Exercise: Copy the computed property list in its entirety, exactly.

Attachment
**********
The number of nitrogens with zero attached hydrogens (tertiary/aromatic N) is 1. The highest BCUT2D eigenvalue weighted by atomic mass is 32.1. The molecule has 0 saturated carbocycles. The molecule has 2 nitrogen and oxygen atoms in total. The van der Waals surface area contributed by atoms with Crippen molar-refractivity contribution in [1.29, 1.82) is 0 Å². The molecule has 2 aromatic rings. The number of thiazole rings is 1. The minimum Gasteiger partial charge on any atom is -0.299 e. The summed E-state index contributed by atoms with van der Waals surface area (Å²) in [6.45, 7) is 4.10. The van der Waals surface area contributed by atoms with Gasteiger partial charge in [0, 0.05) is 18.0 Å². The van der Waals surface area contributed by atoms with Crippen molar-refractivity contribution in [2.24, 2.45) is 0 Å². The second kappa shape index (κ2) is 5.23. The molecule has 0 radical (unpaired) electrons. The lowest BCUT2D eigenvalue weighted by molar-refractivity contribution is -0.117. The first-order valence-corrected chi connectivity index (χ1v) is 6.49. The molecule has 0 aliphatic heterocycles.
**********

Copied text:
The number of nitrogens with zero attached hydrogens (tertiary/aromatic N) is 1. The highest BCUT2D eigenvalue weighted by atomic mass is 32.1. The molecule has 0 saturated carbocycles. The molecule has 2 nitrogen and oxygen atoms in total. The van der Waals surface area contributed by atoms with Crippen molar-refractivity contribution in [1.29, 1.82) is 0 Å². The molecule has 2 aromatic rings. The number of thiazole rings is 1. The minimum Gasteiger partial charge on any atom is -0.299 e. The summed E-state index contributed by atoms with van der Waals surface area (Å²) in [6.45, 7) is 4.10. The van der Waals surface area contributed by atoms with Gasteiger partial charge in [0, 0.05) is 18.0 Å². The van der Waals surface area contributed by atoms with Crippen molar-refractivity contribution in [2.24, 2.45) is 0 Å². The second kappa shape index (κ2) is 5.23. The molecule has 0 radical (unpaired) electrons. The lowest BCUT2D eigenvalue weighted by molar-refractivity contribution is -0.117. The first-order valence-corrected chi connectivity index (χ1v) is 6.49. The molecule has 0 aliphatic heterocycles.